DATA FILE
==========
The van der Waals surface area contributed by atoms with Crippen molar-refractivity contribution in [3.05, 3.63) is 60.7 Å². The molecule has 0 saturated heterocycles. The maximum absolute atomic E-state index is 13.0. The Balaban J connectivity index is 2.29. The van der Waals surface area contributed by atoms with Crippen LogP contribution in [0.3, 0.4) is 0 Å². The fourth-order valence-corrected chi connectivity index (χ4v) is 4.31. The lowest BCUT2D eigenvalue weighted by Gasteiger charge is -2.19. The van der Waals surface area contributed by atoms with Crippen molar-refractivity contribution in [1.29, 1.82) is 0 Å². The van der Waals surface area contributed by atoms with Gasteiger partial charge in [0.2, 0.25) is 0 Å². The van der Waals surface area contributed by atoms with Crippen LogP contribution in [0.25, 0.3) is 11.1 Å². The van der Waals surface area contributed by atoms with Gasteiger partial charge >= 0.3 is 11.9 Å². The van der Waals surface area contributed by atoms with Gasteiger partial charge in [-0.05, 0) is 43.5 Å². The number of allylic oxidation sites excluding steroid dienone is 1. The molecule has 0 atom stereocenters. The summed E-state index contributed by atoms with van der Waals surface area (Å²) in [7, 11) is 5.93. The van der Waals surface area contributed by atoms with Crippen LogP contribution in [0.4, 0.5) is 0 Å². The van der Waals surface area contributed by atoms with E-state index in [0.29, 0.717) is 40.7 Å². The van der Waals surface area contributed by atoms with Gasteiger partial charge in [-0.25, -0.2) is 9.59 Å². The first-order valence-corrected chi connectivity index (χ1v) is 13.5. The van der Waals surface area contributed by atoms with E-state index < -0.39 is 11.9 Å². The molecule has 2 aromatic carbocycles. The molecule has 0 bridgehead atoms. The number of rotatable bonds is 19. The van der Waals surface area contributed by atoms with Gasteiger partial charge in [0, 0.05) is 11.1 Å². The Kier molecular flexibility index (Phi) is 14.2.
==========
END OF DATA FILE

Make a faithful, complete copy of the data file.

The van der Waals surface area contributed by atoms with Crippen molar-refractivity contribution in [3.05, 3.63) is 60.7 Å². The molecule has 0 saturated heterocycles. The maximum absolute atomic E-state index is 13.0. The Balaban J connectivity index is 2.29. The van der Waals surface area contributed by atoms with Crippen LogP contribution in [0.3, 0.4) is 0 Å². The fourth-order valence-corrected chi connectivity index (χ4v) is 4.31. The lowest BCUT2D eigenvalue weighted by Gasteiger charge is -2.19. The van der Waals surface area contributed by atoms with Crippen molar-refractivity contribution in [1.29, 1.82) is 0 Å². The van der Waals surface area contributed by atoms with Gasteiger partial charge in [0.2, 0.25) is 0 Å². The van der Waals surface area contributed by atoms with Crippen LogP contribution in [0.25, 0.3) is 11.1 Å². The van der Waals surface area contributed by atoms with Gasteiger partial charge >= 0.3 is 11.9 Å². The van der Waals surface area contributed by atoms with Gasteiger partial charge in [-0.05, 0) is 43.5 Å². The number of allylic oxidation sites excluding steroid dienone is 1. The molecule has 0 atom stereocenters. The summed E-state index contributed by atoms with van der Waals surface area (Å²) in [7, 11) is 5.93. The van der Waals surface area contributed by atoms with Crippen LogP contribution in [0.4, 0.5) is 0 Å². The van der Waals surface area contributed by atoms with E-state index in [0.29, 0.717) is 40.7 Å². The van der Waals surface area contributed by atoms with Gasteiger partial charge in [-0.25, -0.2) is 9.59 Å². The first-order valence-corrected chi connectivity index (χ1v) is 13.5. The van der Waals surface area contributed by atoms with E-state index < -0.39 is 11.9 Å². The molecule has 2 aromatic carbocycles. The molecule has 0 bridgehead atoms. The number of rotatable bonds is 19. The van der Waals surface area contributed by atoms with Gasteiger partial charge in [0, 0.05) is 11.1 Å². The Kier molecular flexibility index (Phi) is 14.2.